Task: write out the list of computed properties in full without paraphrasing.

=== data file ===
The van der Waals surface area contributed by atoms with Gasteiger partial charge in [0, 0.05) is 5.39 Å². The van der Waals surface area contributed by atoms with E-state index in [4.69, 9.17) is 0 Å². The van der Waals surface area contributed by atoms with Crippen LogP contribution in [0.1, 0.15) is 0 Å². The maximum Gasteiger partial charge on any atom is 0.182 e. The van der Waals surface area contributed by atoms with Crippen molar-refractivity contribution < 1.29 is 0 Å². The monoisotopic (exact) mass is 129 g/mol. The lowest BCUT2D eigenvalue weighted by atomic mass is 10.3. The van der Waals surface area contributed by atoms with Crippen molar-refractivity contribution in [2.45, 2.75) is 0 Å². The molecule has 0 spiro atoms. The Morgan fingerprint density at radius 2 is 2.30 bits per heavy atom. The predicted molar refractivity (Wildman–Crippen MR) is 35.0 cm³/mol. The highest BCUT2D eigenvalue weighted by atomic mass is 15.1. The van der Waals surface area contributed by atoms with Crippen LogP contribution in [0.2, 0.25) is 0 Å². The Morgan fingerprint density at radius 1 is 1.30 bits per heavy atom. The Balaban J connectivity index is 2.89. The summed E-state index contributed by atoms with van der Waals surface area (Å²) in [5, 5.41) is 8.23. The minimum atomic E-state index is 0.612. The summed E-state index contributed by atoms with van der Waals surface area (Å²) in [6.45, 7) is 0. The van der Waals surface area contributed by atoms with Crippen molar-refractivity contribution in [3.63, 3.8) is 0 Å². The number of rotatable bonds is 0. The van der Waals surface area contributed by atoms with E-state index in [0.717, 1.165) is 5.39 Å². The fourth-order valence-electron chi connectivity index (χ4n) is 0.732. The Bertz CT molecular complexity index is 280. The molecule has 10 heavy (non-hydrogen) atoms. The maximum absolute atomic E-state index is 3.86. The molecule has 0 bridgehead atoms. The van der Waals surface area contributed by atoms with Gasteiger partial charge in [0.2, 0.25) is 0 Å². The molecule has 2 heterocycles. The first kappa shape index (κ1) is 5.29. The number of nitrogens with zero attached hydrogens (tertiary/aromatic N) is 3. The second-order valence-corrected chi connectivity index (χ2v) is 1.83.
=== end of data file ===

The van der Waals surface area contributed by atoms with Gasteiger partial charge in [0, 0.05) is 5.39 Å². The van der Waals surface area contributed by atoms with E-state index in [4.69, 9.17) is 0 Å². The van der Waals surface area contributed by atoms with Crippen LogP contribution in [0.1, 0.15) is 0 Å². The maximum Gasteiger partial charge on any atom is 0.182 e. The van der Waals surface area contributed by atoms with Crippen molar-refractivity contribution < 1.29 is 0 Å². The monoisotopic (exact) mass is 129 g/mol. The lowest BCUT2D eigenvalue weighted by atomic mass is 10.3. The van der Waals surface area contributed by atoms with Crippen molar-refractivity contribution in [2.45, 2.75) is 0 Å². The molecule has 0 spiro atoms. The Morgan fingerprint density at radius 2 is 2.30 bits per heavy atom. The predicted molar refractivity (Wildman–Crippen MR) is 35.0 cm³/mol. The highest BCUT2D eigenvalue weighted by atomic mass is 15.1. The van der Waals surface area contributed by atoms with Crippen LogP contribution in [0.2, 0.25) is 0 Å². The Morgan fingerprint density at radius 1 is 1.30 bits per heavy atom. The Balaban J connectivity index is 2.89. The summed E-state index contributed by atoms with van der Waals surface area (Å²) in [5, 5.41) is 8.23. The minimum atomic E-state index is 0.612. The summed E-state index contributed by atoms with van der Waals surface area (Å²) in [6.45, 7) is 0. The van der Waals surface area contributed by atoms with Crippen molar-refractivity contribution in [3.63, 3.8) is 0 Å². The number of rotatable bonds is 0. The van der Waals surface area contributed by atoms with E-state index in [0.717, 1.165) is 5.39 Å². The fourth-order valence-electron chi connectivity index (χ4n) is 0.732. The Bertz CT molecular complexity index is 280. The molecule has 10 heavy (non-hydrogen) atoms. The maximum absolute atomic E-state index is 3.86. The molecule has 0 bridgehead atoms. The van der Waals surface area contributed by atoms with Gasteiger partial charge in [0.2, 0.25) is 0 Å². The molecule has 2 heterocycles. The first kappa shape index (κ1) is 5.29. The number of nitrogens with zero attached hydrogens (tertiary/aromatic N) is 3. The second-order valence-corrected chi connectivity index (χ2v) is 1.83.